The second concert began with Piers Lane playing three piano etudes, each a stylistic homage to a composer, Bach, Kurtág and Janáček respectively. The Bach etude was the best of them, and its robust toccata style was well served by Lane's decisive, muscular touch. This was followed by Poems and Prayers for mezzo and piano, which for me was the one piece in the programme that didn't work. The songs are based on comical rhymes by Michael Leunig, none of which are particularly amusing. Dean makes heavy weather of the settings, and singer Karen Cargill performed them with far too much vibrato and not nearly enough humour. Voices of Angels for violin, viola, cello, bass and piano was a return to form, another large-scale chamber work with plenty of drama, some excellent string writing and a well integrated structure that more than justified the running time.
The highlight of the evening concert was Brett Dean himself performing his Intimate Decisions for solo viola. The generally quiet dynamics of this work belie its virtuosity, with much of the music made up of fast moving passages moving between a wide range of artificial harmonics.
With a few exceptions, most of the performers in each of the concerts were young, but all rose magnificently to the challenges of Dean's music. And he himself was on the stage whenever there was a viola part to play. The Brahms at the end was played with more enthusiasm than control, but better that than the other way round. On the whole I'd judge the event a success, and a good audience turned out for the final concert. His orchestral and operatic reputation precedes him, but it is clear from today's event that Brett Dean also has a major contribution to make to the world of chamber music. Lets hope he can come back in a few years and give us an update.
Gavin Dixon

BBC SO, Sinaisky, Tchaikovsky, Schnittke

Tchaikovsky, Schnittke: Susan Bickley (mezzo), David Hansen (counter tenor), Robert Murray (tenor), Mark Stone (baritone), BBC Symphony Orchestra, Vassily Sinaisky (conductor), Barbican, London, 18.02.11 (Gdn)
Tchaikovsky: Symphony No.1
Schnittke: Seid nüchtern und wachet (Faust Cantata)

Tchaikovsky's First Symphony is a great piece and deserves to be heard more. But it is a work that is susceptible to misunderstanding. Its title and the descriptive headings to each of the movements suggest a more genteel and pastoral score than what Tchaikovsky actually writes. This, combined with the fact that the work avoids the doom-laden fate motifs of his later symphonies, can lead to performances that underplay the music's dramatic potential.
Vassily Sinaisky is the man to put this to rights. The performance he conducted this evening made no concession to the composer's youth, nor to the imbalance between the score's monumental ambitions and its slightly lesser achievements. Instead, he conducted it as if it were the Fourth or the Fifth Symphony, making the most of the score's considerable dramatic potential. His tempos were never extreme, but he stretched the dynamic range at both ends, made every build-up and anticipation a real event, and strove throughout for maximum contrast of timbre and mood between the often disparate consecutive passages.
True enough, this did have the effect of highlighting the work's deficiencies. Those long orchestral build-ups don't quite add up in the way they might, or indeed in the way they do in Tchaikovsky’s mature scores, but by aiming for the effects that Tchaikovsky had in mind, rather than making concessions to the score he produced, Sinaisky gave the work the helping hand it needs.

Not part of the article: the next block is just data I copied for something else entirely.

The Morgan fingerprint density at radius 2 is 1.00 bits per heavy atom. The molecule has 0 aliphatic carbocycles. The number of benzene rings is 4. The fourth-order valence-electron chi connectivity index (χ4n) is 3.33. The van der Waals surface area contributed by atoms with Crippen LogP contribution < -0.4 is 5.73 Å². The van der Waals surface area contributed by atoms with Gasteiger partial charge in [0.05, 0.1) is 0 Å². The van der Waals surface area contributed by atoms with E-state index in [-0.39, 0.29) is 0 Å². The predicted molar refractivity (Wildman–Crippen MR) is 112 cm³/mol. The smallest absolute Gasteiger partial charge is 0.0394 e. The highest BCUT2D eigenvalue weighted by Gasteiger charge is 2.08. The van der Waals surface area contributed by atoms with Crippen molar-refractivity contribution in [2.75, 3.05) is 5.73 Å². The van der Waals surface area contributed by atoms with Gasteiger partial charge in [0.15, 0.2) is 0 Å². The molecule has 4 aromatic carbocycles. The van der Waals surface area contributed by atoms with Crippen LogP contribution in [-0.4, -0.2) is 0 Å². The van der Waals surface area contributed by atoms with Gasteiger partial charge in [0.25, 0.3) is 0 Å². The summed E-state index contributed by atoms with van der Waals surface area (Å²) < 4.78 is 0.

The BBC SO were on top form throughout the evening, and they really shone in the Tchaikovsky. The intense dynamics Sinaisky drew from the strings took them well out of their comfort zone. The string tone in these louder passages was rarely pretty, but that was more than compensated by the sheer visceral intensity they produced. In the inner movements, it was the woodwinds turn to shine, and their various solos and ensembles were all delivered with conviction and lyrical intensity. Even here Sinaisky insisted on driving the music and playing it for maximum dramatic power, and like the strings, the woodwind gave him everything he needed.
If Schnittke's Faust Cantata has suffered undue neglect, and I'd be tempted to suggest it has, that can only be a result of the demands it makes in terms the orchestral forces. Unlike Tchaikovsky's First, this is a mature work and a work that delivers on its considerable ambition. You can't really do it by halves, you need the largest string section you can assemble and the largest choir. It must be a tough work to perform, whilst the discourse is generally tonal, Schnittke has a tendency to veer off into wayward chromaticism mid-phrase, but the forces amassed for this performance really excelled.
Sinaisky again went for maximum dramatic intensity, but where that often put him at odds with the nature and scope of Tchaikovsky's score, it was exactly in accordance with Schnittke's. The BBC Symphony Chorus took a few minutes at the start of the work to get into their stride, but from then on coped magnificently with Schnittke's many and varied demands. The soloists were a diverse group, but that also worked to the music's favour. Mark Stone played Faustus as a dignified but ultimately weak man, perfectly expressed through his controlled and never overpowering baritone. Robert Murray was by turns prosaic and compassionate as the tenor narrator, an appropriately solemn reading and a valuable reminder of the influence of Bach's Passions on the music. The Mephistopheles part is shared between a counter tenor and a mezzo, who this evening were David Hansen and Susan Bickley. On the night, Hansen outshone Bickley, producing a fabulously fierce and intimidating tone. Bickley seemed underpowered by comparison, which was probably be due to her having sung in the (presumably very demanding) première of Mark Anthony Turnage's Anna Nicole the previous night.